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Organ Collection, page 25

   Found CDs: 297
 

Harald Feller: Phantômes · An Organ Spectacular

Harald Feller: Phantômes · An Organ Spectacular
ID: OC606
CDs: 1
Type: SACD
Collection: Organ Collection
Subcollection: Organ

15.00 eur Temporarily out of stock

The Carols Album - Huddersfield Choral Society

The Carols Album - Huddersfield Choral Society
ID: SIGCD108
CDs: 1
Type: CD
Collection: Organ Collection
Subcollection: Choral and Organ

Following their highly successful releases on Signum (the Hymns Album and Handel’s Messiah conducted by Sir Charles Mackerras) the Huddersfield Choral Society is back in force with a magnificent collection of Christmas carols. This CD will be a perfect Christmas gift or glorious self-indulgence, absorbing the sacred and profane alike, beautifully performed and recorded for the festive season.
15.00 eur Buy

Beyond the Score: Organ Improvisations for Whit Sunday

Beyond the Score: Organ Improvisations for Whit Sunday
ID: SIGCD028
CDs: 1
Type: CD
Collection: Organ Collection
Subcollection: Organ

Programme Note

The art of musical improvisation is as old as music itself, and it makes the practice of reading from notated music-which in the West has happened for little more than a millennium-a relative newcomer to the repertoire of options available to the performing musician.

Despite the predominance of printed music, improvisation is all around us if we care to look; the organist playing before or after a church service and accompanying the psalm singing; the singer or instrumentalists ornamenting their lines in the repeated section of a baroque aria; the soloist playing a cadenza in the last movement of a concerto; the jazz band in a night club playing between their prepared numbers; the music students at school or college having an out of hours ‘jam session’.

We can only wonder at the sheer quantity of improvised music that has come and gone and is lost for ever, but equally we must marvel at the sheer inventiveness of human kind and take comfort in the amount of improvised music that is yet to come!

The invention of musical notation, codified by Guido d’Arezzo in the 11th century, was intended as an aide-mémoire to reduce the time it took boys and novice monks to learn the church’s enormous repertoire of plainchant. Notation meant that musical ideas could be worked out and captured for circulation; musical forms could now develop and the art of composition was born. Now, performers could submerse themselves in other musicians’ styles enabling their own musical development to be widened and accelerated.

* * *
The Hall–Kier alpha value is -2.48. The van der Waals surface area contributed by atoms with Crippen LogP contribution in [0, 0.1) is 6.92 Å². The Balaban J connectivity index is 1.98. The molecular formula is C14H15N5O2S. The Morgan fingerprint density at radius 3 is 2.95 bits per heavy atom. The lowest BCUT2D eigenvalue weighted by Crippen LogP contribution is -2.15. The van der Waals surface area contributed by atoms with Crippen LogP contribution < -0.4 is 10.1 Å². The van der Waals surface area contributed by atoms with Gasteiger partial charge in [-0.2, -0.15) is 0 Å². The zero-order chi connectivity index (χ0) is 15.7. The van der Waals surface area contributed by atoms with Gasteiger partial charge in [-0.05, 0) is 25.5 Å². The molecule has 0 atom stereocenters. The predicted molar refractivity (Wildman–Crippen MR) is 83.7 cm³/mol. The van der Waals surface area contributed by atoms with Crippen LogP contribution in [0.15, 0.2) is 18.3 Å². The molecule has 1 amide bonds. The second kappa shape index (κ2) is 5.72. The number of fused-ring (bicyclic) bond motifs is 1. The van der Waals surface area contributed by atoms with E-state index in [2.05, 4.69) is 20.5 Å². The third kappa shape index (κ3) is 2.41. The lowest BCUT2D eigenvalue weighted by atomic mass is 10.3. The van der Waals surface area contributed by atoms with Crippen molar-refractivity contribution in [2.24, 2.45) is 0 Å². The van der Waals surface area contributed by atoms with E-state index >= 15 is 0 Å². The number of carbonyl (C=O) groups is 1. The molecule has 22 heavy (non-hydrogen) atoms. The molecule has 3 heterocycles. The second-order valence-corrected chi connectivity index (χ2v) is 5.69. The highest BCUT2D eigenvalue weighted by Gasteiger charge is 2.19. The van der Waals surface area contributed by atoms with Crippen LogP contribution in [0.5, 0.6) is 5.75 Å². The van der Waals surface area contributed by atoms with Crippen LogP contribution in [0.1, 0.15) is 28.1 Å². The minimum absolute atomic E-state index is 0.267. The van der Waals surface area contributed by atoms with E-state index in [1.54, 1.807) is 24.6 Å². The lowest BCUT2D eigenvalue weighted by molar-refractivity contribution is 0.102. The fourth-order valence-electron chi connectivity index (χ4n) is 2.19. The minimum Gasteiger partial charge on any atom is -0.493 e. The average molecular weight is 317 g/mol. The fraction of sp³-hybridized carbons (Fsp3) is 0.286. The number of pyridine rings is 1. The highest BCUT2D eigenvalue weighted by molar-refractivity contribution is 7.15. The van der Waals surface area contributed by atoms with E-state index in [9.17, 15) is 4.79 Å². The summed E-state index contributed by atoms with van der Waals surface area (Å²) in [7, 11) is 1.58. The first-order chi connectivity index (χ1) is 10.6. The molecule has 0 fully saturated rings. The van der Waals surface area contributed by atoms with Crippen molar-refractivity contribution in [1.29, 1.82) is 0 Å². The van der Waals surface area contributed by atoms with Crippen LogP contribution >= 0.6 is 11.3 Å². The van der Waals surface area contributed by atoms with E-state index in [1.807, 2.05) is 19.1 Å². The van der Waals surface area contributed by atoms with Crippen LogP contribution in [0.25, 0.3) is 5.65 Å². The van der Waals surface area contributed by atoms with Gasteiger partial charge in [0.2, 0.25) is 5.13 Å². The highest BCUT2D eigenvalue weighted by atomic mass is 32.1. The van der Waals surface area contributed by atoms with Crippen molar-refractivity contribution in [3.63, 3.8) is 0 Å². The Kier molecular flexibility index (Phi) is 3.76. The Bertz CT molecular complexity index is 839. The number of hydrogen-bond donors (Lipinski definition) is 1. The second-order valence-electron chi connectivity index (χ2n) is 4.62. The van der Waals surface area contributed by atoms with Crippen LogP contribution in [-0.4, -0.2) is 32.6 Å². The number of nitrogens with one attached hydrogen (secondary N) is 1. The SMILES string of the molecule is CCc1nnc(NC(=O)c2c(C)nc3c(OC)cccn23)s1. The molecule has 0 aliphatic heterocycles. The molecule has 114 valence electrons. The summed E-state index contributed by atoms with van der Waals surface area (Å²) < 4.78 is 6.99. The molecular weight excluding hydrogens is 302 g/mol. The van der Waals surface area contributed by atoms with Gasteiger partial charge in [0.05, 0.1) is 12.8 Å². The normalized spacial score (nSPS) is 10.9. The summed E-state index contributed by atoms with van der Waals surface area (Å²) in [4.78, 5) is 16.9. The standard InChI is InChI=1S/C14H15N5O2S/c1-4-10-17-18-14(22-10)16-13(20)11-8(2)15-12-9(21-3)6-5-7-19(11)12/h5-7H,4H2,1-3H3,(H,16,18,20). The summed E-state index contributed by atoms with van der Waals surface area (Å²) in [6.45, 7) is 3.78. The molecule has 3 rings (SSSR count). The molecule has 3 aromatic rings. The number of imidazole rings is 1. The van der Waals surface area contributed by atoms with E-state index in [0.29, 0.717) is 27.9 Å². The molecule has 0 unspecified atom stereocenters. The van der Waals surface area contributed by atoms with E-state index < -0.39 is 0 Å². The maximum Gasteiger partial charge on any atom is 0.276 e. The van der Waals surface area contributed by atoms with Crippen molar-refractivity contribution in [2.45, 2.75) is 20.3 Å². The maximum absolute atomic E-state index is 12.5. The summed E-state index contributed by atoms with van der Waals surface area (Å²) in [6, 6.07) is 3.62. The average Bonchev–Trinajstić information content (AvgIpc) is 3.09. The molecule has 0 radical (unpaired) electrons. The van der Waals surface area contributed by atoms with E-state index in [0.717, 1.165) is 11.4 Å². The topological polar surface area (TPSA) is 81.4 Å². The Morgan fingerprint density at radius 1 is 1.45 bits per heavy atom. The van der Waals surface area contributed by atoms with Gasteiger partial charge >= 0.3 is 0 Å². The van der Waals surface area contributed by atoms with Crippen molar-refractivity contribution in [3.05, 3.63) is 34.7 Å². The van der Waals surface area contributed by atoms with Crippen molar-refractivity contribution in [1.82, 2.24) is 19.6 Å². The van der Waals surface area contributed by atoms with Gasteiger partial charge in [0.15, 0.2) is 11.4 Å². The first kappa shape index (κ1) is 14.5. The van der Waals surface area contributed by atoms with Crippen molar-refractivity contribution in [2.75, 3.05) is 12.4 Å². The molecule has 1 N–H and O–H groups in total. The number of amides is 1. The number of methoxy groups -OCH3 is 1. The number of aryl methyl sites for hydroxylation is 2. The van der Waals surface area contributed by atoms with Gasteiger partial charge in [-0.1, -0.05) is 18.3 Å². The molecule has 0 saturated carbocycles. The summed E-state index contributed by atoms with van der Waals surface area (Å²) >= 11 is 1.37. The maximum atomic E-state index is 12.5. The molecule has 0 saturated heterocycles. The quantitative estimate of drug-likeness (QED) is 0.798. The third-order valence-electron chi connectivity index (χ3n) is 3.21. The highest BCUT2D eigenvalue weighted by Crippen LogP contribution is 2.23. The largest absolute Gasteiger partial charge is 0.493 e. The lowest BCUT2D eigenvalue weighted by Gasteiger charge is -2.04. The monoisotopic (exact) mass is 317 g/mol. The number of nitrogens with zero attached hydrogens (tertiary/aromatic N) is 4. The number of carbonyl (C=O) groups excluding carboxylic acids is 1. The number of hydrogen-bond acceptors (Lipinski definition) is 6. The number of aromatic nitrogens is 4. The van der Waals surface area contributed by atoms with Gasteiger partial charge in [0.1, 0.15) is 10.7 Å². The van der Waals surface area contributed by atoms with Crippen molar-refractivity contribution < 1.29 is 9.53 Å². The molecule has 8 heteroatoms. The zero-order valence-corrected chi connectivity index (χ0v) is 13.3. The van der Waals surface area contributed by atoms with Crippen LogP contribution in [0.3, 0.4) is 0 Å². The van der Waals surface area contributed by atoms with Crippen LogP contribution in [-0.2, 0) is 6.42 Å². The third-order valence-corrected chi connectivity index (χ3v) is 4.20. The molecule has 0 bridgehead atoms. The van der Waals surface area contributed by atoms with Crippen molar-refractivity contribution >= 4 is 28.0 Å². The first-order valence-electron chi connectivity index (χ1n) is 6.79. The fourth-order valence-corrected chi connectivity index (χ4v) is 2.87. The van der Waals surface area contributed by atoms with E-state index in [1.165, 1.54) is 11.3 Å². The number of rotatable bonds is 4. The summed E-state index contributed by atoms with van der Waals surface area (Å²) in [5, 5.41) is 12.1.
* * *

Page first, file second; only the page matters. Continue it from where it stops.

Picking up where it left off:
Similarly, the late nineteenth century invention of audio recording equipment meant that not only could performing musicians now hear a wider variety of performance styles-be it on wax cylinder or digital compact disc-but improvised performances need not always be lost for ever. The availability of recordings of past masters’ organ improvisations, including those of Charles Tournemire, Maurice Duruflé and Pierre Cochereau, has undoubtedly affected today’s younger generation of organist improvisers.

Clues about improvisatory styles from the last millennium are to be found in contemporary notated works. Heinrich Isaac (1450-1517) left a number of mass settings for alternatim choir and organ and similar traditions developed throughout Renaissance Europe, including England, where in some institutions the organ would improvise alternate verses of the office hymns. Many of these ‘improvised’ verses were captured and copied by enthusiasts such as the famous sixteenth century organist Thomas Mulliner.

With the formation of concert societies in the 18th century, improvisation found a new secular audience. Handel entertained the crowds during the interval of his oratorio premieres in the 1730s and 40s by improvising at the organ and this style is clearly seen in the notated organ concerti which he published in response to great demand from his public.